Treasury Bond Yields Soar on Fed Speak

Yields on 1o-year treasury bonds hit levels not seen since mid-2004 on Wednesday, after the Fed hinted that further interest rate hikes were on the horizon. Greenspan and Co. even added language to their policy statement that highlighted recent increases in inflationary pressures in the economy.

With oil prices over $55 a barrel and the housing market remaining robust, it’s quite possible the Fed will continue to raise rates throughout the remainder of the year. The areas impacted the most will be the fixed income and housing markets. If inflation picks up, the TIPS market should shield investors from some of that risk. Gold may do well too, but I think other commodities should outperform gold due to increased demand worldwide and limited capacity.

The stock market likely won’t be able to make any meaningful move higher until the Fed is finished raising rates. On that end it would be better if they raised 50 bp at a time, as many have suspected they might if inflation fears don’t subside, just so we get to their target rate faster. The quicker they get to a point where they can stop raising rates, the quicker investors can start to make good money in the stock market again.

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4 Thoughts on “Treasury Bond Yields Soar on Fed Speak

  1. Tommy Milf on March 23, 2005 at 10:08 AM said:

    What is the Fed’s target rate? Is it a specific number, or are they looking for a certain financial “environment”? If it’s the latter, what would this “environment” look like?

    With oil prices staying high, does conventional wisdom point toward a recession? Or will the nature of a free market develop alternative sources of energy and keep the great American machine chugging along? I believe (and hope) that the latter is true, but it seems to be taking a long time for these hybrid cars, hydrogen powered engines, or even ethanol to gain some momentum. Thoughts?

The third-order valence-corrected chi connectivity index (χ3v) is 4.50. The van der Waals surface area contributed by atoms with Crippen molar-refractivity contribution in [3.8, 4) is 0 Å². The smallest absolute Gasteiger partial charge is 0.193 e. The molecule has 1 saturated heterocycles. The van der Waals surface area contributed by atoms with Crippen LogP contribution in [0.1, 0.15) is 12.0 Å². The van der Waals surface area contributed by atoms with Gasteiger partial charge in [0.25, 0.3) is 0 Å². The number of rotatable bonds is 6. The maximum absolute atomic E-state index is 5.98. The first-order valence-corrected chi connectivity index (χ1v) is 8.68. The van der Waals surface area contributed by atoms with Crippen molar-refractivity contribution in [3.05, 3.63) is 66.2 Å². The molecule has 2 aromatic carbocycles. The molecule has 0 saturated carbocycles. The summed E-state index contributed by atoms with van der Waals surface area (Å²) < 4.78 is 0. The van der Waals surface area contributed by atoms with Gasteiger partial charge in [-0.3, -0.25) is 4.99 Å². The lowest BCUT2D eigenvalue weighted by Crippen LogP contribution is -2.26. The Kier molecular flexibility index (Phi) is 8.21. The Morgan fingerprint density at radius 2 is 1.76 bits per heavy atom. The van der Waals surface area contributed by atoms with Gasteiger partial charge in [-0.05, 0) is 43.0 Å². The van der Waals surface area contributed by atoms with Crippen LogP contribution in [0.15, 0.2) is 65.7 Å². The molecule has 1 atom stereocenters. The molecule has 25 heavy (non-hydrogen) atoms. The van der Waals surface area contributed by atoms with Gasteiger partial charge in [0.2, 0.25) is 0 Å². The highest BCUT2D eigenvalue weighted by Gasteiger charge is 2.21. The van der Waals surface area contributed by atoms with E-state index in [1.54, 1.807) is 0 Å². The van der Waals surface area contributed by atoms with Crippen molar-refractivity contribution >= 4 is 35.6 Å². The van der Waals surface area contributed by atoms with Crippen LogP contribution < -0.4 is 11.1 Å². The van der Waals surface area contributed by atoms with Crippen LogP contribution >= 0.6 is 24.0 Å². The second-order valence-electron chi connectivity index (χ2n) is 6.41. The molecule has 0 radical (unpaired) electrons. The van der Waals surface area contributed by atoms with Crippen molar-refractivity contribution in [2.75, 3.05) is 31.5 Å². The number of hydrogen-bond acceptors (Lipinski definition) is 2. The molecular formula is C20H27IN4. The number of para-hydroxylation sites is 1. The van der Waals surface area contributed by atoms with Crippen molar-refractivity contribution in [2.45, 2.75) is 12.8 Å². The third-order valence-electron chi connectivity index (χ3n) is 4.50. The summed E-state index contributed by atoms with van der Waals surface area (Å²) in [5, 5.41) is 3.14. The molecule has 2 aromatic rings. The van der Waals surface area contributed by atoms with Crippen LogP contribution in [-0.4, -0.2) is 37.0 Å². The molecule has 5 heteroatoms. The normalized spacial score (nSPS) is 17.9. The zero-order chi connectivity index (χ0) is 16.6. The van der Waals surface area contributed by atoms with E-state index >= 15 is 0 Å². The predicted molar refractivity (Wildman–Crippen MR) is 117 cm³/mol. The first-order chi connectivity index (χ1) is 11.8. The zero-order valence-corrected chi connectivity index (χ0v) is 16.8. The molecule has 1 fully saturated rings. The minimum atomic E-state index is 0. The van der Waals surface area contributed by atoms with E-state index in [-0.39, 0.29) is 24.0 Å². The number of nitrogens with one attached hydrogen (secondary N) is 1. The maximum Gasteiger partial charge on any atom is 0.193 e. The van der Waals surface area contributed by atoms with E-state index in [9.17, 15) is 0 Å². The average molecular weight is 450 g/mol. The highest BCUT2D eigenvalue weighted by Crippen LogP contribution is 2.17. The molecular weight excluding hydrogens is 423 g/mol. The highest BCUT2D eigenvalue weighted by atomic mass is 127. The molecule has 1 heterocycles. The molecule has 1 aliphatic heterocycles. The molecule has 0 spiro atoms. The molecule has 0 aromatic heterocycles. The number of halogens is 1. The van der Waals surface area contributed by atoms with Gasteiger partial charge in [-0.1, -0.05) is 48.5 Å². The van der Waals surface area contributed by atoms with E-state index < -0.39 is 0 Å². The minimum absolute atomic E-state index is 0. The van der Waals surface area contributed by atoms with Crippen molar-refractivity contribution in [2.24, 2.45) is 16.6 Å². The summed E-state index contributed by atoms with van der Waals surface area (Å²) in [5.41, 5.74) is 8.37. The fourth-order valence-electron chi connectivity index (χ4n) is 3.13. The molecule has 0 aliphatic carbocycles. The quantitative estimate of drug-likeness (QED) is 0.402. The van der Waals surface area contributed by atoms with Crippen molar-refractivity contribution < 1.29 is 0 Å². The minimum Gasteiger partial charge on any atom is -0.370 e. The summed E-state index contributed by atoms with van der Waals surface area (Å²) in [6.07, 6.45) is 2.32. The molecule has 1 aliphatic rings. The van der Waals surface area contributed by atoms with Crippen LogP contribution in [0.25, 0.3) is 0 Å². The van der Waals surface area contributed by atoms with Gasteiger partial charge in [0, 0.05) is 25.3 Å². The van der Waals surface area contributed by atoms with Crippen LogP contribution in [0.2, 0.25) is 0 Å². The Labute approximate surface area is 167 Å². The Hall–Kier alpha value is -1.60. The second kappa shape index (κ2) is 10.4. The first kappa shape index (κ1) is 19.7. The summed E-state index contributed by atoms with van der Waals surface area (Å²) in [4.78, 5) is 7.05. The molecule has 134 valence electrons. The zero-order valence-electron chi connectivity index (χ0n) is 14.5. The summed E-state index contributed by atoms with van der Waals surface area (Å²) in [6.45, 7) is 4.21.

2. Chad Brand on March 23, 2005 at 10:35 AM said:

    There is no way of knowing what the Fed’s target rate is. It’s not really an exact number, but merely a range where the economy will be growing steadily without meaningful inflation. Fighting inflation is the main goal of the Federal Reserve Committee. Most people’s best guess is perhaps 3.50% to 4.50% or so. After yesterday, the Fed Funds rate is 2.75%.

    As far as alternative energy, there is progress being made, but it will be a long term process. Government funding is still low for such efforts. Many have speculated that nuclear power may gain traction in the U.S., and liquid natural gas (LNG) terminals are taking center stage as well.

    Hybrid cars are gaining popularity, but Toyota has really been the only major car company to focus on them. Increased gas mileage standards in the U.S. would force GM and Ford to do the same, but the Administration has not done anything of the sort.

  3. Tommy Milf on March 23, 2005 at 3:12 PM said:

    Clearly the Administration is not going to take money out of its own pockets, but that is a politcal debate for another time.

    I was more wondering if you think the rising oil prices will motivate the country into finding alternative fuel sources (i.e. politcal rallies, people calling their congressmen, more money in private research) or will the country be too stubborn and let our economy screech to halt?

    I’ve always been under the impression that rising oil prices will cripple an economy that relies so heavily on the trucking industry and airlines for the transportation of goods. I feel like we will wait too long to develop alterative fuels and we will cease to be the economy that every other country envies.

  4. Chad Brand on March 23, 2005 at 3:38 PM said:

    Alternative energy is clearly getting some attention, I just think it will take a long time, and one of the things that could speed up the process would be governmental policies.

    There are companies working on fuel cell technology for automobiles, but that is a decade away at least from being practical. Coal and nuclear power is getting more attention, but again, you need government support to speed up the process. From a corporate perspective, you need incentives to motivate a capitalistic society.

    The same goes for hybrid vehicles. Ford and GM are not going to spend billions to develop better hybrid cars, even though it would create jobs, because trucks and SUVs with low gas mileage are their most profitable models.

    However, what if the government raised fuel efficiency standards? What if trucks and SUV needed to get 20 mpg and cars required 35 mpg within 10 years? That would decrease our demand for foreign oil and create jobs.

    As for the impact of $50+ oil, sure it slows the economy. The airlines are getting crushed by it. The trucking companies impose a fuel surcharge to pass the cost on to their customers. Sucks for anybody who needs to transports goods.

    Will public outcry be enough to force change? I don’t think enough of the public cares to make a huge difference. There are many people that do, and that is why Toyota has a waiting list for the Prius.

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